Dr. Devanand stated the improvements were found in cognition and daily activities, and brain shrinkage on MRI indicated the results are clinically important.
This is a crossword
Crossword puzzles are extensively utilized but have not been systematically researched in moderate cognitive impairment, which is linked to Alzheimer’s. Image is free to use
Study emphasizes engagement. Based on remote electronic monitoring of computer use, later-stage impairment individuals may have preferred crossword puzzles to computerized cognitive games.
Two strengths of the trial are the 28% minority participation rate and the 15% drop-out rate for a long home-based experiment. Lack of a non-training control group limited the study.
Although these results are intriguing, the authors urge replication in a larger controlled experiment with an inactive control group.
The Holy Grail of increasing cognition, function, and neuroprotection, said Dr. Doraiswamy. Further research on brain training as a home-based digital therapy for postponing Alzheimer’s is needed.
Philips Unveils Evnia, a Pc Gaming Brand for Gamers Who Dislike ‘gamer’ Design
Original Source: Philips announces Evnia, a PC gaming brand for gamers who hate stale ‘gamer’ design
This week, Philips announced a new brand called Evnia to regain its place in the lucrative gaming computer accessories sector.
Philips is a reputable computer display producer, but it hasn’t had a gaming brand previously. AOC, a Philips brand, provides some of the greatest gaming displays but also monitors for other audiences.
Evnia is a brand for gamers, but it eschews the aggressive attitude that has dominated PC gaming for a decade. Evnia’s style is more modern than a Decepticon’s, with white chasses and Ambiglow lighting down the rear to produce an aura effect.
In addition to gaming displays, Evnia makes headphones, keyboards, mice, and a gaming mat. The Philips Evnia 34M2C7600MV has an ultrawide QHD panel (3,440 x 1,440p), HDR 1400, and a 165Hz refresh rate. It will be available in December for €2,069 (approximately $2,050/£1,810/AU$3,240).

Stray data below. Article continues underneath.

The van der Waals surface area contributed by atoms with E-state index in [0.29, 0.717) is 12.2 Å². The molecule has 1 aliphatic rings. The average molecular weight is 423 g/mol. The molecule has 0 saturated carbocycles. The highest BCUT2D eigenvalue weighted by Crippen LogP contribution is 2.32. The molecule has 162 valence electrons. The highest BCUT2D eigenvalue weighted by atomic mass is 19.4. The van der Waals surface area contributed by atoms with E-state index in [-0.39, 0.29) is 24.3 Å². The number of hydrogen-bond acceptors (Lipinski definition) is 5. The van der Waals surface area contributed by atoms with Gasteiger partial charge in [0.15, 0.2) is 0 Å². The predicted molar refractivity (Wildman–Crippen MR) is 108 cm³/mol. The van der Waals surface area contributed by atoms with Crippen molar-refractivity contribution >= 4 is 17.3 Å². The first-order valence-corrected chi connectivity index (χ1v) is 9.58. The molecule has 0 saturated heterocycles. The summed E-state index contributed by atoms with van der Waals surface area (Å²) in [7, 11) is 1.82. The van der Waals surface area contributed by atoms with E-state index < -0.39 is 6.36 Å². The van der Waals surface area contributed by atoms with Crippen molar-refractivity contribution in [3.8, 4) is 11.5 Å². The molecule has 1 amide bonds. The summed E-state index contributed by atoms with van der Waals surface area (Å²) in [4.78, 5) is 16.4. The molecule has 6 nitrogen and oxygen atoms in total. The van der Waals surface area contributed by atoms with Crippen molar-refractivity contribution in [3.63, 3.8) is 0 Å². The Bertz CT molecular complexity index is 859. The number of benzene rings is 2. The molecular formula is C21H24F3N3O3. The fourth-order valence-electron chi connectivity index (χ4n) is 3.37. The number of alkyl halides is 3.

While costly, this is one of Evnia’s top options, with less priced monitors arriving in mid-January.
Philips’ new design may gain converts.
Black woman plays games on Evnia monitor
It’s no secret that PC gaming has a certain style, for good or worse. For at least a decade, gaming PCs and laptops have been identified by their RGB lighting and ability to mimic a stealth bomber or racing car.
Too much of anything wears on consumers yearning for a change, and gaming aesthetic hasn’t evolved much in a long time.
Philips’ Evnia brand doesn’t toss everything out the window (it will still have RGB lighting), but it does offer something new in terms of appearance.
Can it win over gamers? It’s too soon to say, but if there’s a way to break back into PC gaming with a new product line, a fresh look is a good place to start.
Summary of Today’s Computer Gaming News
Overall, TikTok is making a significant push into gaming by establishing a dedicated tab to the short-form video platform. This is the company’s first foray into a different kind of entertainment. The Chinese-owned company is the latest video platform to expand beyond video into games, one of the most lucrative entertainment industries, following Netflix’s launch of mobile games last year and filling a void left by competitors Snapchat and Facebook, which are shuttering their gaming platforms. The games will be accessible via a button on the site of one of the most popular video apps in the world. According to four individuals with knowledge of the plans, it would contain a variety of mobile games where users can pay for additional content.
On the other hand, participants (average age 71) trained in doing web-based crossword puzzles showed greater cognitive improvement than those trained on cognitive video games, according to a randomized, controlled trial led by D.P. Devanand, MD, professor of psychiatry and neurology at Columbia, and Murali Doraiswamy, MD, professor of psychiatry and medicine at Duke. “This is the first study to establish both short-term and longer-term benefits for home-based crossword puzzles training compared to another intervention,” said Dr. Devanand, who directs research on brain aging and mental health at Columbia. The findings are significant because of the challenges associated with demonstrating therapeutic efficacy in mild cognitive impairment intervention studies. Although they are popular, crossword puzzles have not been thoroughly investigated in moderate cognitive impairment, despite the fact that it is associated with a high risk for dementia such as Alzheimer’s disease.
Finally, in an effort to regain its footing in the lucrative gaming-specific computer peripherals industry, monitor manufacturer Philips this week announced a new brand named Evnia. Evnia was created with gamers in mind from the get-go, but it doesn’t play into the usual, aggressive gamer stereotype that’s been prevalent in the PC gaming industry for the better part of a decade. The Evnia gaming monitor eschews the Decepticon aesthetic in favor of a more contemporary design, with a white chassis and Ambiglow lighting along the back to create an aura effect.